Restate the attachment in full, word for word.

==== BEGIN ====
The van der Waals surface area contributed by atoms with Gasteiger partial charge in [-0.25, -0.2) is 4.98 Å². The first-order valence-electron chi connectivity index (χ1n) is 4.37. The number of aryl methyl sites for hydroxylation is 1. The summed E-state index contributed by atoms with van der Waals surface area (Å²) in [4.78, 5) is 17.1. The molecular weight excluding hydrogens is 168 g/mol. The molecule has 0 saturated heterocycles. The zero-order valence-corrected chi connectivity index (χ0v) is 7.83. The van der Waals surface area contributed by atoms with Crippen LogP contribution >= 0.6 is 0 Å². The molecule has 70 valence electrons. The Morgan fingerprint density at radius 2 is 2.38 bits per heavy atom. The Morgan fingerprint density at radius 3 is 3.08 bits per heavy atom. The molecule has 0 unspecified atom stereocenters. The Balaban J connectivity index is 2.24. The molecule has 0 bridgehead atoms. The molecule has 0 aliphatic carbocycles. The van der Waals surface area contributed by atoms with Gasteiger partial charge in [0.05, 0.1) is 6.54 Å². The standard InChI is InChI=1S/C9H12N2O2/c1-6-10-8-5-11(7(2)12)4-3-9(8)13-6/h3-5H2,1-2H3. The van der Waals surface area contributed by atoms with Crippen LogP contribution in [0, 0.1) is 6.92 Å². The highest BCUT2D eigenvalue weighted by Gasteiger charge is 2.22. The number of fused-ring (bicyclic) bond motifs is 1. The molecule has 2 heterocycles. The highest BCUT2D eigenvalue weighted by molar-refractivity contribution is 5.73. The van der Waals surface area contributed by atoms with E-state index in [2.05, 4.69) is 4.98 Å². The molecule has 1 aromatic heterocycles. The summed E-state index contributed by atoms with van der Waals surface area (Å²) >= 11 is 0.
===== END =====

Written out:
The van der Waals surface area contributed by atoms with Gasteiger partial charge in [-0.25, -0.2) is 4.98 Å². The first-order valence-electron chi connectivity index (χ1n) is 4.37. The number of aryl methyl sites for hydroxylation is 1. The summed E-state index contributed by atoms with van der Waals surface area (Å²) in [4.78, 5) is 17.1. The molecular weight excluding hydrogens is 168 g/mol. The molecule has 0 saturated heterocycles. The zero-order valence-corrected chi connectivity index (χ0v) is 7.83. The van der Waals surface area contributed by atoms with Crippen LogP contribution >= 0.6 is 0 Å². The molecule has 70 valence electrons. The Morgan fingerprint density at radius 2 is 2.38 bits per heavy atom. The Morgan fingerprint density at radius 3 is 3.08 bits per heavy atom. The molecule has 0 unspecified atom stereocenters. The Balaban J connectivity index is 2.24. The molecule has 0 bridgehead atoms. The molecule has 0 aliphatic carbocycles. The van der Waals surface area contributed by atoms with Gasteiger partial charge in [0.05, 0.1) is 6.54 Å². The standard InChI is InChI=1S/C9H12N2O2/c1-6-10-8-5-11(7(2)12)4-3-9(8)13-6/h3-5H2,1-2H3. The van der Waals surface area contributed by atoms with Crippen LogP contribution in [0, 0.1) is 6.92 Å². The highest BCUT2D eigenvalue weighted by Gasteiger charge is 2.22. The number of fused-ring (bicyclic) bond motifs is 1. The molecule has 2 heterocycles. The highest BCUT2D eigenvalue weighted by molar-refractivity contribution is 5.73. The van der Waals surface area contributed by atoms with E-state index in [2.05, 4.69) is 4.98 Å². The molecule has 1 aromatic heterocycles. The summed E-state index contributed by atoms with van der Waals surface area (Å²) >= 11 is 0.